ABBEY ROAD (1969) – The Beatles’ valedictory statement

If you’re wondering about this blog’s suddenly suffering from Beatlemania, click on the above image to get some answers!

And enter our contest for a chance to win the 2-CD anniversary edition of Abbey Road! Click on the above image for contest rules.

Abbey Road – Released Sept. 26, 1969

Abbey Road was actually recorded after Let It Be. But The Beatles let the Let It Be tapes fester for so long that Abbey Road made it out of the gate first. Since then, there have been many debates as to whether or not The Fabs and those around them knew that this would be their last album. If you believe that they knew, then this is a pretty amazing way for a group to end their career. In spite of some sputtering here and there, this is Beatles on all cylinders.

Come Together: This is one of those Beatles songs where performance is everything, and it really is beautifully performed…as long as you don’t listen to closely to the lyrics. If this song really is “an exultation to the simultaneous orgasm” (as one British music critic graphically put it), I’d say lyrics such as “Hold you in his armchair, you can feel his disease” are pretty lousy foreplay. Nevertheless, the song has Lennon’s usual great vocals and some stinging guitar work.

Something: Sorry, I know this one put George in the (long-deserved) spotlight, but I think it’s overrated — a little too heart-on-its-sleeve for me. The “official” video for the song, showing each Beatle with his beloved spouse, is even more treacly. Hard to believe that Frank Sinatra got so worked up about lyrics such as “I don’t want to leave her now, you know I believe and how.”

Maxwell’s Silver Hammer: George and John dismissed this song, respectively, as a “fruity” number “for the grannies to dig,” and there’s not much to add to those assessments. An ostensibly cheery number about a psychotic killer, this was deservedly delivered in full ham by Steve Martin (in his film debut!) in the equally psychotic 1978 movie-musical version of Sgt. Pepper.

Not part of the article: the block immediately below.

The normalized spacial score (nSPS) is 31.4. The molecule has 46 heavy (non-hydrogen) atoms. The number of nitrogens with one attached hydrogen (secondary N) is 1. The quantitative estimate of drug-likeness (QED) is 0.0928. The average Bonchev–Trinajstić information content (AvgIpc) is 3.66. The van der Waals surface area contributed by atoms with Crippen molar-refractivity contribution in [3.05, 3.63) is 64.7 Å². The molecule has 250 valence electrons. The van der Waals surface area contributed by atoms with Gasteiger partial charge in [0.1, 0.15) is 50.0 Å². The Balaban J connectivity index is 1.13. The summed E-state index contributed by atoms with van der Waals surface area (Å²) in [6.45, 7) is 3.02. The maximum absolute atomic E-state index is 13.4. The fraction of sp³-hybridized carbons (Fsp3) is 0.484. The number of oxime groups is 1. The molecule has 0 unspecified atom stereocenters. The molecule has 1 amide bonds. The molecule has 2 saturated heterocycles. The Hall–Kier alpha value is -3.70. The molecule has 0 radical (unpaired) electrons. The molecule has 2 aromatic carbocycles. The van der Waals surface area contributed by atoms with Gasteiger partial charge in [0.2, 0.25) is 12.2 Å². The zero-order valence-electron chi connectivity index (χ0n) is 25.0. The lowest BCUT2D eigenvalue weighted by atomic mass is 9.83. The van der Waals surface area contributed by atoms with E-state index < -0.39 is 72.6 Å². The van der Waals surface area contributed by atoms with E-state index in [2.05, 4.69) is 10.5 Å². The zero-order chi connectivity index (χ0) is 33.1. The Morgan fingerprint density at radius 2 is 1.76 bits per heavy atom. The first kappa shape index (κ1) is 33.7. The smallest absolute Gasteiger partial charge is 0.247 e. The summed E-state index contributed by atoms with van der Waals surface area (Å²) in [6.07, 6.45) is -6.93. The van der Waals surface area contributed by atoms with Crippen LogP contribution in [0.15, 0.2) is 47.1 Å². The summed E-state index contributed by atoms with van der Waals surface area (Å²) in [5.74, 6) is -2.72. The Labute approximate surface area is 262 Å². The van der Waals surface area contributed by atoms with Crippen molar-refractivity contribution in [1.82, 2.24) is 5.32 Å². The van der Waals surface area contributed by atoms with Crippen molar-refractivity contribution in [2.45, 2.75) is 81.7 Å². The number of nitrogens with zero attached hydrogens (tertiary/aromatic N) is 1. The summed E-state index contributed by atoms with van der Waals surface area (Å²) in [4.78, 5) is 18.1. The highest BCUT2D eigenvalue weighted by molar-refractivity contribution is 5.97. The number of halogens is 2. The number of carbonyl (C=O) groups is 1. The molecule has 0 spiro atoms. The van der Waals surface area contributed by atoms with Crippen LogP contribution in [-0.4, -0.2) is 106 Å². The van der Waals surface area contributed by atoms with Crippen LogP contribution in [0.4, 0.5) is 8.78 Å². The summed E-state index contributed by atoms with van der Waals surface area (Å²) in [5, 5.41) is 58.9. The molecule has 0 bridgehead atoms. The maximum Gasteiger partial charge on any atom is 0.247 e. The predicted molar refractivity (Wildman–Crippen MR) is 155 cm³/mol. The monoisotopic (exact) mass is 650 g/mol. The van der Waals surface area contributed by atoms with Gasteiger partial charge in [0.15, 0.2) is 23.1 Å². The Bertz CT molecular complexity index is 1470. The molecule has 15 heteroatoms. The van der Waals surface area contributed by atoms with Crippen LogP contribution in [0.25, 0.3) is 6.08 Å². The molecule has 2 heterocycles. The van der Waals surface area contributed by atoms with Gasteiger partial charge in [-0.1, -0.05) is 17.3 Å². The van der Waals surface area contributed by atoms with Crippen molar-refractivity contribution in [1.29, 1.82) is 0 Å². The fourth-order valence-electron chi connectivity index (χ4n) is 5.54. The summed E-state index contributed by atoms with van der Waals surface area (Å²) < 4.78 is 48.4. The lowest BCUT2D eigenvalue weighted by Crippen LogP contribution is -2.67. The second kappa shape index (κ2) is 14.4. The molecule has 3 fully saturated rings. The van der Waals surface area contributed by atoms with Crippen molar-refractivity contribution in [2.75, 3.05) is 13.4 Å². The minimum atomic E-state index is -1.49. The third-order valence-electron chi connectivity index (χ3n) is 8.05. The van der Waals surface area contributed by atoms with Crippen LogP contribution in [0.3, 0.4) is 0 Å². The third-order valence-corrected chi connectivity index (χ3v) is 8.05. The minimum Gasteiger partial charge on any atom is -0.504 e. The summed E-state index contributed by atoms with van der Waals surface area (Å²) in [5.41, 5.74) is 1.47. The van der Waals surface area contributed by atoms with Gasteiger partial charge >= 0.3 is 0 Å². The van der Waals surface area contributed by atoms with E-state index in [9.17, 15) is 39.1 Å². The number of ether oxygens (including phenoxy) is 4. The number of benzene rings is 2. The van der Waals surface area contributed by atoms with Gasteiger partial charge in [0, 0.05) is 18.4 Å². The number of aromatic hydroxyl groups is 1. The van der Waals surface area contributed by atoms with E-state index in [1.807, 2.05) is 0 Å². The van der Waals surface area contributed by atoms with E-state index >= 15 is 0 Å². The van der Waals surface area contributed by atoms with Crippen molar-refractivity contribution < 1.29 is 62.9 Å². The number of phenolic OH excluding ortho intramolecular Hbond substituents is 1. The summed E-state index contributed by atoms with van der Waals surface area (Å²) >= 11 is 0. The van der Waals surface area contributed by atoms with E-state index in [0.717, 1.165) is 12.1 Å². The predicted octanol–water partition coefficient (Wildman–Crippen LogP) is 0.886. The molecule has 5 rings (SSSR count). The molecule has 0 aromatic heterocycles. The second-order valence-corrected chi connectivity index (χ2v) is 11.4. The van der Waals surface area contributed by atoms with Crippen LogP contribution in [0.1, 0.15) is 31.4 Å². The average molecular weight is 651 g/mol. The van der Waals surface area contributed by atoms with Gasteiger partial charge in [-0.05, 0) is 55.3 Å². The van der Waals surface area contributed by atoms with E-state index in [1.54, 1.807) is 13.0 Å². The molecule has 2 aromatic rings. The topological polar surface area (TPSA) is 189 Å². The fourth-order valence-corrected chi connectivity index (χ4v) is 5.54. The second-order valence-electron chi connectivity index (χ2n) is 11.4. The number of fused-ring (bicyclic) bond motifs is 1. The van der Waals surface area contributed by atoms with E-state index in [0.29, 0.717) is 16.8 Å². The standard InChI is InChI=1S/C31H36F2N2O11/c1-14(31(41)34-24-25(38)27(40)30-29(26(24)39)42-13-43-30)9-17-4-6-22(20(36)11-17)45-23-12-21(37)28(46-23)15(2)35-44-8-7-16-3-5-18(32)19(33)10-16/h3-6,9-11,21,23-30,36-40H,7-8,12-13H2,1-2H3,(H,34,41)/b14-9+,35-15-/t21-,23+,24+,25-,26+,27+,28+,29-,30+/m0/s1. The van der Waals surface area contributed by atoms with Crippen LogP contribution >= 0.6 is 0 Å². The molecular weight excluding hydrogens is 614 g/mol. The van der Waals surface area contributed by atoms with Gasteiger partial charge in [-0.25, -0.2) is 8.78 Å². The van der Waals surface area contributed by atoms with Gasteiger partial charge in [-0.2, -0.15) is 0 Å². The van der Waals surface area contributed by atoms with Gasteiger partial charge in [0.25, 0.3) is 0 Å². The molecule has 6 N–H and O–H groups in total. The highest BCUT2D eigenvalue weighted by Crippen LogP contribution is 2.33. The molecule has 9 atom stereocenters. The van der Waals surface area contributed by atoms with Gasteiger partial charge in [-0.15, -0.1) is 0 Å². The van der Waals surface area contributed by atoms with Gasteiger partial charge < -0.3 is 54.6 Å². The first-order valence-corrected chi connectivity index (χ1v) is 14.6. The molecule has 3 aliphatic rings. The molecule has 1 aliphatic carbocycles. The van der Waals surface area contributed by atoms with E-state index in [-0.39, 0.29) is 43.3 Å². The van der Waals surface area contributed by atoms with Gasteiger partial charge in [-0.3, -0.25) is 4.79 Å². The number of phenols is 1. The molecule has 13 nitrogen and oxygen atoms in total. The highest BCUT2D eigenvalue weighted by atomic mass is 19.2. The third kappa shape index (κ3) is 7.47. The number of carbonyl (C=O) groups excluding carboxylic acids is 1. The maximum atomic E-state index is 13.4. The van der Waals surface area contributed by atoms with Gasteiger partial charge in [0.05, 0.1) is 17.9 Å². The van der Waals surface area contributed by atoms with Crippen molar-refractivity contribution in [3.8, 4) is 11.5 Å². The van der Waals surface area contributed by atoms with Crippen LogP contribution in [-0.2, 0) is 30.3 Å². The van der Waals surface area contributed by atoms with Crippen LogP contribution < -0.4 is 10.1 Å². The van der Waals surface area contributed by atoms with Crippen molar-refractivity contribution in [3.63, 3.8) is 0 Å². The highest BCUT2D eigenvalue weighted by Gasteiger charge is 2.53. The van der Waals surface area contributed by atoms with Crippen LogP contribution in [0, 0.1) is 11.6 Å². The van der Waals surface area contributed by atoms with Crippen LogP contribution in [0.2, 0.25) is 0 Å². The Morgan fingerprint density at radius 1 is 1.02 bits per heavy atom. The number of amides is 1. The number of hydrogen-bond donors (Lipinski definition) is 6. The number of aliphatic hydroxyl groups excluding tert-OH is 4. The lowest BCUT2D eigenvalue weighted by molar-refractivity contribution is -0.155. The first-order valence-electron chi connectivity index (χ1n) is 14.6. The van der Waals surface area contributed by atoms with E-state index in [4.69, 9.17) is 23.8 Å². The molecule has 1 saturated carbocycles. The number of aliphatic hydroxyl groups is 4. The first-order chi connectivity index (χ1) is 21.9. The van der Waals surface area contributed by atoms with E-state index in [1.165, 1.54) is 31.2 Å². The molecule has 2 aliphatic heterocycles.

Oh! Darling: It might be only a pastiche of ’50s doo-wop songs, but Paul was to get far more trivial in his solo career. Legend has it that he screamed himself hoarse for three days to get the proper sound for this song, and the boy comes through with flying colors here. To be properly noted on any Beatles fan’s catalogue of great rockers.

Octopus’ Garden: The critics poo-poo’d this Ringo number as a sub-Yellow Submarine, but at his best, Ringo and whimsy go hand-in-glove (George proclaimed this one of the best songs on Abbey Road). For the Beatle who gave the least expectations to fans, this is a pretty enjoyable tune, and at least better than some of John and Paul’s worst.

I Want You (She’s So Heavy): Like Hey Jude and George’s later Isn’t It a Pity, a rock epic that goes on far longer and more fascinatingly than it should have a right to. John’s growing need for simplicity in his lyrics — as he told Rolling Stone, when you’re drowning, you don’t make a big speech, you just scream — finds full creative flower here, with an ending that soars to the heavens and then stops in mid-air. Stunning.

Here Comes the Sun: I’m going to go out on a limb here: I know that George Harrison’s contributions to Abbey Road (this song and Something) are what made his late-Beatles-era reputation, but nice as they are, I think they’re a bit too overrated and earnest. For me, he’s trying a little too hard here to sell the sunny optimism. If Paul had written that “Sun, sun, sun, here it comes” bit in the middle, he’d be taken to task for being too saccharine. George deserved his moment in the spotlight, but even a back-burner number like Not Guilty holds up better for me.

Because: The last of the great three-part-harmony “genre” exercised in This Boy and Yes It Is. Hard to believe that these guys were on the verge of a break-up when this was recorded; they never sounded more in tune with each other. The a-cappella version on Anthology 3 is even more intriguing.